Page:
The main story of last Sunday’s Last Week Tonight was coal, a segment that dove into important distinctions between between the coal industry, coal miners, and coal companies. It was a strong 25 minutes about the false promises Donald Trump has been making about coal and an attempt to open up an honest conversations about a “difficult and painful, albeit necessary, transition.” However, the show is facing some pushback.
There’s a reason that 1984 comparisons to the Donald Trump regime are so popular. The famous lines of “War is peace. Freedom is slavery. Ignorance is strength” resonate with the way that Trump and his team seem to constantly forget that words have meaning and facts matter. It’s the same reason that Merrim-Webster, the site you mostly frequented to make sure you were spelling “argument” properly, somehow became a hero of the resistance.
Today’s Google Doodle celebrates the 117th birthday of filmmaker and visual artist Oskar Fischinger. Fischinger made amazing musical animations before computers were ever a thing, and today’s doodle gives you an opportunity to create your own visual music composition. In the doodle, you make your own composition by creating your own pattern that then becomes music. Each note becomes a circle when played, and the pattern of ripples emerge.
Muck Rack makes it simple to find people, tweets, or articles that mention any name, keyword, company, hashtag etc. We've compiled this guide to help you make the most of your search.
Selecting a term
Start searching tweets, articles from media outlets, articles mentioned in tweets, journalists'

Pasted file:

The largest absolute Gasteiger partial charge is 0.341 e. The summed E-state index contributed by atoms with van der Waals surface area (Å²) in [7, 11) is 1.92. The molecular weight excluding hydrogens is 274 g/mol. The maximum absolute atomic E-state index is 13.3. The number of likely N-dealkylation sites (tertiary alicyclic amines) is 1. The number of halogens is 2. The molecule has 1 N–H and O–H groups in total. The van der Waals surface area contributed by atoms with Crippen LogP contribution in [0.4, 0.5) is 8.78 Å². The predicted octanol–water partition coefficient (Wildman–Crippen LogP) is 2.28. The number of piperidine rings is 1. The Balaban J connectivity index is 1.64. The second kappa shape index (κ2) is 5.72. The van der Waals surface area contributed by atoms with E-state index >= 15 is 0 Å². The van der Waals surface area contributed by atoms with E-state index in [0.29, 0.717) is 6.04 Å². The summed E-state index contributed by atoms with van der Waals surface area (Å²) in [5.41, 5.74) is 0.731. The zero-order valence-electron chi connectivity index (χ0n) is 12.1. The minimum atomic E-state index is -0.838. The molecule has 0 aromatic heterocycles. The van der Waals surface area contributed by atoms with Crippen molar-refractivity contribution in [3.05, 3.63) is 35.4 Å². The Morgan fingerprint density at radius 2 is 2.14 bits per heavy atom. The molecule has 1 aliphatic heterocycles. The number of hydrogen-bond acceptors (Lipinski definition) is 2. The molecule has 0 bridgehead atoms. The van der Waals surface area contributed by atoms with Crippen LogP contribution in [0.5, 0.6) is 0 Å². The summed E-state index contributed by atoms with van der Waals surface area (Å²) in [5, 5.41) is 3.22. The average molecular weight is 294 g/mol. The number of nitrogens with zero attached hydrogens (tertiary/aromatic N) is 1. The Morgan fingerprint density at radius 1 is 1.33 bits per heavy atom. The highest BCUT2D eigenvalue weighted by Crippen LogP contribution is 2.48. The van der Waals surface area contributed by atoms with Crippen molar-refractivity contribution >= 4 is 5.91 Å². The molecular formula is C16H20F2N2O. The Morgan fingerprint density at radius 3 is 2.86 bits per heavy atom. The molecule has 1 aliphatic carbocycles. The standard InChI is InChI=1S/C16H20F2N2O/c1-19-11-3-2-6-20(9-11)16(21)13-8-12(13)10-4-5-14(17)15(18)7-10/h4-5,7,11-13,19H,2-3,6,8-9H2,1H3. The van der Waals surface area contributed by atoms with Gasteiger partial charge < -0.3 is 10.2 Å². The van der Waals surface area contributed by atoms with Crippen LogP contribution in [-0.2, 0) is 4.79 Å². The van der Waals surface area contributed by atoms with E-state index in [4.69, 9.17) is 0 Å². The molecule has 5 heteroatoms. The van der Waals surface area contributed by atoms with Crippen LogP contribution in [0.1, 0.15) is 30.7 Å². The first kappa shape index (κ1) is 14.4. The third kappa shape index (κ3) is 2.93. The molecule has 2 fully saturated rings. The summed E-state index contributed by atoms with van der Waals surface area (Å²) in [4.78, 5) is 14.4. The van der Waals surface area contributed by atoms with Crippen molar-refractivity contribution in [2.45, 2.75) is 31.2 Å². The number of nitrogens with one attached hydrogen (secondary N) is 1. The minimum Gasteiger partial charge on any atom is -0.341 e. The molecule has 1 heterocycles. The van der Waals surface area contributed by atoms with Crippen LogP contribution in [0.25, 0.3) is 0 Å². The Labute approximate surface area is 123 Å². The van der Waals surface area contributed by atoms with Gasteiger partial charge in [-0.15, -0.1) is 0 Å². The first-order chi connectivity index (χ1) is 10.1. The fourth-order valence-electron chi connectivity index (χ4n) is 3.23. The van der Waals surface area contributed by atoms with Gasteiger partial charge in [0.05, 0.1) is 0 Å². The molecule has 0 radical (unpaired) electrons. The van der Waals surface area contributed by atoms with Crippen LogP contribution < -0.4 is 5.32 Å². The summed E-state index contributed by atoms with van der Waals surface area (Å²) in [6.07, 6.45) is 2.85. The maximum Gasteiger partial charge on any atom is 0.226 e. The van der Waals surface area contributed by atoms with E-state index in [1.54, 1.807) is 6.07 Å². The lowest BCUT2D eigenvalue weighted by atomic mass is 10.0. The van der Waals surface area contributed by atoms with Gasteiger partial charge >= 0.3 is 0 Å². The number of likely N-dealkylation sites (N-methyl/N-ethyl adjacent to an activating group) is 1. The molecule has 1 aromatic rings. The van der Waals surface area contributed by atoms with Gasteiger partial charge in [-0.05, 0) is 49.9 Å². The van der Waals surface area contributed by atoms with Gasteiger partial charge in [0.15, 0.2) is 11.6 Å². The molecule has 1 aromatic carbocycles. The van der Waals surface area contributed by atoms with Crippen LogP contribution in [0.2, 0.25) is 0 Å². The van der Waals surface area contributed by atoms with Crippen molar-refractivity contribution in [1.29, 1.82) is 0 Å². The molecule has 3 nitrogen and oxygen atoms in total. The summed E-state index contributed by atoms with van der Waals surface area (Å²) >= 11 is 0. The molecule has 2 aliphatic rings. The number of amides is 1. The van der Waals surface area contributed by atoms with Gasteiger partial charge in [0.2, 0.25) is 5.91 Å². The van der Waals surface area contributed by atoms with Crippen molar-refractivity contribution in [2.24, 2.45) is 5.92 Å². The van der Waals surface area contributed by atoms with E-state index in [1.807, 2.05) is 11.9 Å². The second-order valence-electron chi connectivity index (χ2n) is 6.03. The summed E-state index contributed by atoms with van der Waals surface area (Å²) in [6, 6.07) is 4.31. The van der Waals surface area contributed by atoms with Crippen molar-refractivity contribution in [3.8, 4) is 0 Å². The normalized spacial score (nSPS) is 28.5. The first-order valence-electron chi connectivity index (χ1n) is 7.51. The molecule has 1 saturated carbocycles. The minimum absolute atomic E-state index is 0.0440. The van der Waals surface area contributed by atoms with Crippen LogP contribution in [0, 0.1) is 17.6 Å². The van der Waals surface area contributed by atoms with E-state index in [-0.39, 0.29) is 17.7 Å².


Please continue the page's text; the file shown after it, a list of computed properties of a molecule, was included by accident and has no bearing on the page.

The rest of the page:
names, titles and bios with some suggested searches:
Companies or Topics (e.g. iPhone, Microsoft)
Phrases (e.g. "cloud computing") — use quotes to keep the terms together
Twitter handles (e.g. @username) — returns those who have mentioned or replied to
Names (e.g. "David Pogue")
Hashtags (e.g. #sxsw, #london2012)
Bio details (e.g. vegan, Olympics, father)
Muck Rack's Advanced Search allows for many boolean operators.
Find results that mention multiple specified terms, use AND or
+. For example, ensure each result contains both Elon Musk and Mark Zuckerberg by
searching Obama AND Romney or Obama + Romney.
Use the operators OR or , to broaden your search when you'd like either of
multiple terms to appear in results. (This is the default behavior of our search when no operators
are used.) For example, search for democrat OR republican to find results that refer to
Democrats and/or Republicans.
Use NOT or - to subtract results from your search. For
example, searching Disney will yield results about the Walt Disney Company as well as Walt Disney
World Resort. To exclude mentions of Disney World, search for Disney -World or Disney
When using one of these operators with a phrase, enclose it in quotation marks. For example, you can
find results about smartphones excluding Apple's iPhone 4S by searching smartphone -"iPhone
Exact case matching or punctuation
If you're searching for a brand name or keyword that relies on specific punctuation marks or capitalization, you can
find results that match your exact query by adding matchcase: before the keyword you're searching for, like matchcase:E*TRADE .
Use parentheses to separate multiple
boolean phrases. For example, to find journalists talking about having fun in Disney World or
Disneyland, search for ("disney world" OR disneyland) AND fun.
An asterisk can be used to search for any variation of a root word truncated by the asterisk. For example, searching for admin* will return results for administrator, administration, administer, administered, etc.
A near operator is an AND operator where you can control the distance between the words. You can vary the distance the near operation uses by adding a forward slash and number (between 0-99) such as strawberries NEAR/10 "whipped cream", which means the strawberries must exist within 10 words of "whipped cream".